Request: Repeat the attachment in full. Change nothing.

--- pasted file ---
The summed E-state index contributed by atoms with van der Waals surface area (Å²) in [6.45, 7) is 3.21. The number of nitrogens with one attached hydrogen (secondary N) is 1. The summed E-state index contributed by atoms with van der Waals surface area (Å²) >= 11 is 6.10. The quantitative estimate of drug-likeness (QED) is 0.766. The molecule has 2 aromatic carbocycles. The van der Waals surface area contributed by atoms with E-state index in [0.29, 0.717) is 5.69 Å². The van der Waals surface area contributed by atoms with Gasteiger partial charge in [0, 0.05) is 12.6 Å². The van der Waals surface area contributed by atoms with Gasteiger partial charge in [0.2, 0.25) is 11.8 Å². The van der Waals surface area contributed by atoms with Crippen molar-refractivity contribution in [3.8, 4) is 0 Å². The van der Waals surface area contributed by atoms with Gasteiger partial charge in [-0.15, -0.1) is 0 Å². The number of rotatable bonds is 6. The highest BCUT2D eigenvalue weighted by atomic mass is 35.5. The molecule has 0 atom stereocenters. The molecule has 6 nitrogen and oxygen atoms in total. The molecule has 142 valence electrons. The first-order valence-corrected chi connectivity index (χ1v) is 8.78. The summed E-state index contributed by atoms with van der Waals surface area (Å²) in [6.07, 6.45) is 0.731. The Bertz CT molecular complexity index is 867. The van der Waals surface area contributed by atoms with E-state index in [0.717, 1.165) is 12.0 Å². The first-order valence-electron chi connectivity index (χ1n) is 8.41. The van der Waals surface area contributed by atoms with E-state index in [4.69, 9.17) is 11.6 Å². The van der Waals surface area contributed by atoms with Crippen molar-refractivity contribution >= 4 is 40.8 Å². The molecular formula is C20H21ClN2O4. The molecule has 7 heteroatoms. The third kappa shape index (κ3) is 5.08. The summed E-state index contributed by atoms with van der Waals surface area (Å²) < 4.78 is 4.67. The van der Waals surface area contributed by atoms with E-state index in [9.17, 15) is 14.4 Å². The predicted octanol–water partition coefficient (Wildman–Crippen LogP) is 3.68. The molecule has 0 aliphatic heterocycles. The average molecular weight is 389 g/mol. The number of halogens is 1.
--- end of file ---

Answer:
The summed E-state index contributed by atoms with van der Waals surface area (Å²) in [6.45, 7) is 3.21. The number of nitrogens with one attached hydrogen (secondary N) is 1. The summed E-state index contributed by atoms with van der Waals surface area (Å²) >= 11 is 6.10. The quantitative estimate of drug-likeness (QED) is 0.766. The molecule has 2 aromatic carbocycles. The van der Waals surface area contributed by atoms with E-state index in [0.29, 0.717) is 5.69 Å². The van der Waals surface area contributed by atoms with Gasteiger partial charge in [0, 0.05) is 12.6 Å². The van der Waals surface area contributed by atoms with Gasteiger partial charge in [0.2, 0.25) is 11.8 Å². The van der Waals surface area contributed by atoms with Crippen molar-refractivity contribution in [3.8, 4) is 0 Å². The van der Waals surface area contributed by atoms with Gasteiger partial charge in [-0.15, -0.1) is 0 Å². The number of rotatable bonds is 6. The highest BCUT2D eigenvalue weighted by atomic mass is 35.5. The molecule has 0 atom stereocenters. The molecule has 6 nitrogen and oxygen atoms in total. The molecule has 142 valence electrons. The first-order valence-corrected chi connectivity index (χ1v) is 8.78. The summed E-state index contributed by atoms with van der Waals surface area (Å²) in [6.07, 6.45) is 0.731. The Bertz CT molecular complexity index is 867. The van der Waals surface area contributed by atoms with E-state index in [0.717, 1.165) is 12.0 Å². The first-order valence-electron chi connectivity index (χ1n) is 8.41. The van der Waals surface area contributed by atoms with E-state index in [4.69, 9.17) is 11.6 Å². The van der Waals surface area contributed by atoms with Crippen molar-refractivity contribution >= 4 is 40.8 Å². The molecular formula is C20H21ClN2O4. The molecule has 7 heteroatoms. The third kappa shape index (κ3) is 5.08. The summed E-state index contributed by atoms with van der Waals surface area (Å²) < 4.78 is 4.67. The van der Waals surface area contributed by atoms with E-state index in [9.17, 15) is 14.4 Å². The predicted octanol–water partition coefficient (Wildman–Crippen LogP) is 3.68. The molecule has 0 aliphatic heterocycles. The average molecular weight is 389 g/mol. The number of halogens is 1.